My friend Rich Puchalsky has written two twitter-threads on the Mount. The first records his reservations about the novel, which he thinks 'interesting' but not really successful; the second is about eagles. You should read them both.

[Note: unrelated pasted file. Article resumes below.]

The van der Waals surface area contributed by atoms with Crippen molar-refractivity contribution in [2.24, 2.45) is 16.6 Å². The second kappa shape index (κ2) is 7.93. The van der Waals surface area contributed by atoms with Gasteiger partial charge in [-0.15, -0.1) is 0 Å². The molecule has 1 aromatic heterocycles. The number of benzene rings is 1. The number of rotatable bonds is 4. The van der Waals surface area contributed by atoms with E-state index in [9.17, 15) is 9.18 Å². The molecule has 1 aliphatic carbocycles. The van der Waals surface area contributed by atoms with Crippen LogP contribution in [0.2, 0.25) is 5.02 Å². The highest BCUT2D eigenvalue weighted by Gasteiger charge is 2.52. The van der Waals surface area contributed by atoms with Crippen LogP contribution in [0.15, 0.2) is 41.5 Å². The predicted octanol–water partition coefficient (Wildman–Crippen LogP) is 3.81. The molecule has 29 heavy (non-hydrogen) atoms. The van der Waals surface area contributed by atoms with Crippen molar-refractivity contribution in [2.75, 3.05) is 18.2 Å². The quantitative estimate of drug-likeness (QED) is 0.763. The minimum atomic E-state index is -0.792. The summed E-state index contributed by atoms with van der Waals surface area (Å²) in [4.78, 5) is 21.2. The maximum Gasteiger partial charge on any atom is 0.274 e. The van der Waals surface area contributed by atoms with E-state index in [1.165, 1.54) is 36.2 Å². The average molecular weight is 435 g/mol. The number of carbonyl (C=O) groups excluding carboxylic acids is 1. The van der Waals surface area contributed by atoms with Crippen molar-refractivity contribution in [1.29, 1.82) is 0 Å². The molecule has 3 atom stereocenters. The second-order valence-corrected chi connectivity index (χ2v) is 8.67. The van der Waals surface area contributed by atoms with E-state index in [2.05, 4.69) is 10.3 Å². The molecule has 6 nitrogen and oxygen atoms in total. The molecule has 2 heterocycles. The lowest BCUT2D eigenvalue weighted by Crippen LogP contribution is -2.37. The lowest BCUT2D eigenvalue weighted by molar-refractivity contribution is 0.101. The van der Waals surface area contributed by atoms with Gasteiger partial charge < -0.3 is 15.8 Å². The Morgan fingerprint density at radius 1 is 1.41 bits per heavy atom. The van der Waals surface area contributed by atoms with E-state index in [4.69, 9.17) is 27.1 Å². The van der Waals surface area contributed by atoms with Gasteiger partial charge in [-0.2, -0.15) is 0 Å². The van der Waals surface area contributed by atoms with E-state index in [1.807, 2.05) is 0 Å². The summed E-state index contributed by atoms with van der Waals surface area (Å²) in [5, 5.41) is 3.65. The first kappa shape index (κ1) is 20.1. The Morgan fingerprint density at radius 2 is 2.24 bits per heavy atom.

I'm not going to reply to Rich's points here; an author bickering with a review is an unseemly sight, and anyway a reader is generally in a better place to judge the success or failure of a novel than its author is. So Rich is probably right that the book doesn't work. I will, though, add one short comment to his second thread. As he says, I had to swap out some Tolkien things, most notably the names of my five 'wizards', since my publishers baulked (understandably) at tangling with the Tolkien estate's notoriously protective attitude to its copyrights. This is a shame, I think (as Rich says: the swap doesn't work nearly so well), and he's right that it means the valence of the eagles as last-minute redeemers gets muddied. The eagle is an American symbol as well, and all the things Rich says are right, I think, about how the novel is interested in forgetting, individual and collective, and my sense, from the far side of the Pond, of America as 'the United States of Amnesia'. But he misses the specifically punitive eagles quoted in the book's epigraph, Portrait of the Artist, which are about pecking out your eyes unless you apologise, or are perhaps more alarmingly if more importantly about how those two things are, in some sense, equivalents. Joyce was certainly very interested in Dante. Whole books have been written on this topic: '"The past," warns Reynolds, "encumbers even while it enriches and invigorates".' Well. Quite.